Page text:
As for Diaz, it's actually kind of nice to see her play the straight woman, and instead of being the one doing all the pratfalls and the hijinks, she instead gets to be the one who responds to them slowly, becoming the somewhat motherly center around which all else revolves. She doesn't back away from Carly's more odious and off-putting traits; instead she embraces them, knowing that by doing so she'll make her character's transformational journey more interesting and relatable than it would have been otherwise.

Even so, all of this ends up being for naught when the film finally decides to get around to its more tiresome aspects, most notably the arrival of a second mistress, bubbly good-hearted airhead Amber (Kate Upton), and the plot to get cold-hearted revenge on the man who's done all three of them wrong kicks into gear. It turns into an adult version of John Tucker Must Die - only played with little panache and almost zero charisma, going through the motions with pandering exactitude as it pertains to all that happens during this final third.

For whatever reason, Stack isn't content with keeping Mark a smarmy, selfishly misogynistic rake and instead feels the need to transform him into an outright inhuman monster. Problem is, by doing this she ends up inadvertently stripping her heroines of the traits and nuances that make them relatable and allow them to be human, an emotional connection between their travails and the audience experiencing it along with them, thus virtually impossible. It's a disastrous turn of events, frustrating to say the least, and by the time things ultimately, and predictably, play themselves out, I'm not sure I could have cared any less had I actively tried.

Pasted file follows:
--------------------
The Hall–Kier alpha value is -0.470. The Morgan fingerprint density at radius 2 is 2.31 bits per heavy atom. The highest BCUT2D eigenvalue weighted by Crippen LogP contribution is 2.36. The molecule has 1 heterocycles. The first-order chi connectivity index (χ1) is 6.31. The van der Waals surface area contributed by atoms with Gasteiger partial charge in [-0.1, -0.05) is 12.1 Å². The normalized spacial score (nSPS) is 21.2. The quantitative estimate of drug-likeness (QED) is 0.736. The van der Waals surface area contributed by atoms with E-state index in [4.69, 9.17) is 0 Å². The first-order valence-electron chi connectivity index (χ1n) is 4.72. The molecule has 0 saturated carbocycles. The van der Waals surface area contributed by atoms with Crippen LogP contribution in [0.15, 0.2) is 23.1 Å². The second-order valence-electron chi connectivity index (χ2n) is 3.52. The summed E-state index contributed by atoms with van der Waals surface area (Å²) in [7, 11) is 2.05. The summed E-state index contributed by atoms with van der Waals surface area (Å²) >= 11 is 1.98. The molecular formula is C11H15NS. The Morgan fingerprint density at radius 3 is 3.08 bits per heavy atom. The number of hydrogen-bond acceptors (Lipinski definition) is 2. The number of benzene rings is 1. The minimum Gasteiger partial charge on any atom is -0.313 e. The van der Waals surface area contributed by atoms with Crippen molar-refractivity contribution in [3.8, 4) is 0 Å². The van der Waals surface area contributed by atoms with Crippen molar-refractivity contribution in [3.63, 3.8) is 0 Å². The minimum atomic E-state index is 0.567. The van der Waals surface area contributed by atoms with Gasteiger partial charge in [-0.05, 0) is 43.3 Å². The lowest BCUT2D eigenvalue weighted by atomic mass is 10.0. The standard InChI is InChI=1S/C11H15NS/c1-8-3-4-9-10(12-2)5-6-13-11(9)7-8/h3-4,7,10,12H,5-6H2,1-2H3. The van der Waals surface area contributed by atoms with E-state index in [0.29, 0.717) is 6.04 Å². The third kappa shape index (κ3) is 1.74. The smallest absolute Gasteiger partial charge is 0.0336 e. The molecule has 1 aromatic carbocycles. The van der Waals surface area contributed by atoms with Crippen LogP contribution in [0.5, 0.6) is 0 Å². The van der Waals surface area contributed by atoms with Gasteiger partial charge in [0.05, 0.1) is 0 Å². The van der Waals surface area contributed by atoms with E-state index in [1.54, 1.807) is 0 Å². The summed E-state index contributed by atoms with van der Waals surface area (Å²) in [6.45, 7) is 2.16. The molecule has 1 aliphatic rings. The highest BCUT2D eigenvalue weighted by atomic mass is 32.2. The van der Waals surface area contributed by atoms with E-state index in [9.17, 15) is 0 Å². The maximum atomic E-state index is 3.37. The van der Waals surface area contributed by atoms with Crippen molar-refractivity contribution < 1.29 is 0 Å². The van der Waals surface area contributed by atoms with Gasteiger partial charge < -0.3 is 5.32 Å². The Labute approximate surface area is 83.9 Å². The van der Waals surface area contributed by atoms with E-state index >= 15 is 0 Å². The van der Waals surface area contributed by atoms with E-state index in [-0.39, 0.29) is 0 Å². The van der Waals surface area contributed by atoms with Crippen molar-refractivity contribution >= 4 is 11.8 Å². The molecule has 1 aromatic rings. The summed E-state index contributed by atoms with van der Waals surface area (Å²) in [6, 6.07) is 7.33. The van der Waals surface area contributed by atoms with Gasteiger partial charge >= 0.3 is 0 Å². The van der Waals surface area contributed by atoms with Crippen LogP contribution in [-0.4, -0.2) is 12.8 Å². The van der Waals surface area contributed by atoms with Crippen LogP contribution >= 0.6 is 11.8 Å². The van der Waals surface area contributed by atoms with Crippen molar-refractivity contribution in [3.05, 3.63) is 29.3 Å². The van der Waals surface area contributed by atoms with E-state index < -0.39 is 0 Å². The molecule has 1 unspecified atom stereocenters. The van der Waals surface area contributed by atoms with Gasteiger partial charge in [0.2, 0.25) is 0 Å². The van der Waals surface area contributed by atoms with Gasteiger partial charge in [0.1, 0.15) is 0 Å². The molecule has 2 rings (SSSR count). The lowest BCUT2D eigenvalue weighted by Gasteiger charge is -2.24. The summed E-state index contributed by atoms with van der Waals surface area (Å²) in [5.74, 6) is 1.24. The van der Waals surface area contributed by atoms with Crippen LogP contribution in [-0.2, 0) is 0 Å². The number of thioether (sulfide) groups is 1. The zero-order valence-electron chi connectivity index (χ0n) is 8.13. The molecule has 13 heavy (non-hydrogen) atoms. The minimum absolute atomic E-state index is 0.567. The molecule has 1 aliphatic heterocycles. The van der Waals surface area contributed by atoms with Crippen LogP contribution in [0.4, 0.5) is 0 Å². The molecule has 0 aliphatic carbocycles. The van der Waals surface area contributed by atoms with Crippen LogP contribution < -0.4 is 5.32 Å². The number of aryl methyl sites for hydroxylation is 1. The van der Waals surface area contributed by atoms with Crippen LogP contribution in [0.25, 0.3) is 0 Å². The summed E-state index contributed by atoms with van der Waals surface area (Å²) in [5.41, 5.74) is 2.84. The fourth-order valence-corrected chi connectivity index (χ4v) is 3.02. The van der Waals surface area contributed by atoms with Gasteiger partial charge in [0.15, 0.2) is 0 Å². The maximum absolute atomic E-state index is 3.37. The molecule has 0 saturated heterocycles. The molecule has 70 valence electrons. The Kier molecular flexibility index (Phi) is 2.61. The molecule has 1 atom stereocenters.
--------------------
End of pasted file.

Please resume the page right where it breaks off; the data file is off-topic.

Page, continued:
Director Nick Cassavetes admittedly stages a few inspired sequences - a scene where Carly attempts to shove Kate into a cab is borderline genius - and he's certainly made a better motion picture than his insipidly unwatchable travesty of melodramatic excess that is The Notebook, but that doesn't mean he works miracles. His handling of much of this borders on haphazard at best, nonexistent at worst; lackadaisical shifts in tone and pacing continually keeping the highpoints from clicking as regally as they maybe could have, while also accelerating the film's downfall by accentuating the more odious aspects in ways that are inexplicably noxious.

At the same time, as already stated, he does get great work out of both Mann and Diaz. Additionally, Upton doesn't do herself any injuries even if the character she's playing is as one-dimensionally cliché as they come, Cassavetes utilizing her far better than I anticipated possible. Don Johnson also has a few amusingly playful moments as Carly's randy father, while Zero Dark Thirty and 'Chicago Fire' heartthrob Taylor Kinney does wonders with what is an otherwise massively underwritten role portraying Kate's sensitively charming younger brother Phil.

Yet The Other Woman fails, close to miserably, if only because it takes its two main heroines and unceremoniously throws them under the bus. While other facets perplex and falter (the casting of Nicki Minaj is head-scratching in and of itself, but it's only one of many incongruities that arise), and while penultimate scenes with Coster-Waldau are unintentionally embarrassing, it's the fact the film suddenly and without provocation treats both Carly and Kate with such little respect that's most upsetting. It belittles and humiliates the two of them in ways that are close to unforgivable, making a movie I was ready to proclaim a nifty little April surprise into nothing more than an unflattering letdown I'd suddenly rather forget.